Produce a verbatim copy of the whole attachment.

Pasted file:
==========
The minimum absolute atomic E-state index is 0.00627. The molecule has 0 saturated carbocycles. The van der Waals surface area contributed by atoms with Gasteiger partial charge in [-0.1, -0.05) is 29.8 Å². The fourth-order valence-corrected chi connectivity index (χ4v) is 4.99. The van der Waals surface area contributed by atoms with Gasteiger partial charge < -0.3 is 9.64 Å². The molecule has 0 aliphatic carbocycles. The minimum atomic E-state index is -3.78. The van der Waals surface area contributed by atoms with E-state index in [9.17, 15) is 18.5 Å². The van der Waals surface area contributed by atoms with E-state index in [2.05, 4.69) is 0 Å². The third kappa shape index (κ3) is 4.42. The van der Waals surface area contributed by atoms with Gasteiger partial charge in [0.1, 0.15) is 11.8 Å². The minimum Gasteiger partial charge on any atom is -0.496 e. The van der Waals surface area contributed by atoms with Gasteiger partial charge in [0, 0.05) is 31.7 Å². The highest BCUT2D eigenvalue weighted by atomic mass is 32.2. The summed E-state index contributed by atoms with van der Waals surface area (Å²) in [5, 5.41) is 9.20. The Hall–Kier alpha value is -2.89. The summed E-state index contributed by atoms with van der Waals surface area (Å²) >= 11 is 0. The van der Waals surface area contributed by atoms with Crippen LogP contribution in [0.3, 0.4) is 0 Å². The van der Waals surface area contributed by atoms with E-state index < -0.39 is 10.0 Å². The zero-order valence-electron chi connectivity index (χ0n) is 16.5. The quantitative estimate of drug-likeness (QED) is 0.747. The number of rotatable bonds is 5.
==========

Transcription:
The minimum absolute atomic E-state index is 0.00627. The molecule has 0 saturated carbocycles. The van der Waals surface area contributed by atoms with Gasteiger partial charge in [-0.1, -0.05) is 29.8 Å². The fourth-order valence-corrected chi connectivity index (χ4v) is 4.99. The van der Waals surface area contributed by atoms with Gasteiger partial charge < -0.3 is 9.64 Å². The molecule has 0 aliphatic carbocycles. The minimum atomic E-state index is -3.78. The van der Waals surface area contributed by atoms with E-state index in [9.17, 15) is 18.5 Å². The van der Waals surface area contributed by atoms with E-state index in [2.05, 4.69) is 0 Å². The third kappa shape index (κ3) is 4.42. The van der Waals surface area contributed by atoms with Gasteiger partial charge in [0.1, 0.15) is 11.8 Å². The minimum Gasteiger partial charge on any atom is -0.496 e. The van der Waals surface area contributed by atoms with Gasteiger partial charge in [0, 0.05) is 31.7 Å². The highest BCUT2D eigenvalue weighted by atomic mass is 32.2. The summed E-state index contributed by atoms with van der Waals surface area (Å²) in [5, 5.41) is 9.20. The Hall–Kier alpha value is -2.89. The summed E-state index contributed by atoms with van der Waals surface area (Å²) >= 11 is 0. The van der Waals surface area contributed by atoms with Crippen LogP contribution in [0.3, 0.4) is 0 Å². The van der Waals surface area contributed by atoms with E-state index < -0.39 is 10.0 Å². The zero-order valence-electron chi connectivity index (χ0n) is 16.5. The quantitative estimate of drug-likeness (QED) is 0.747. The number of rotatable bonds is 5.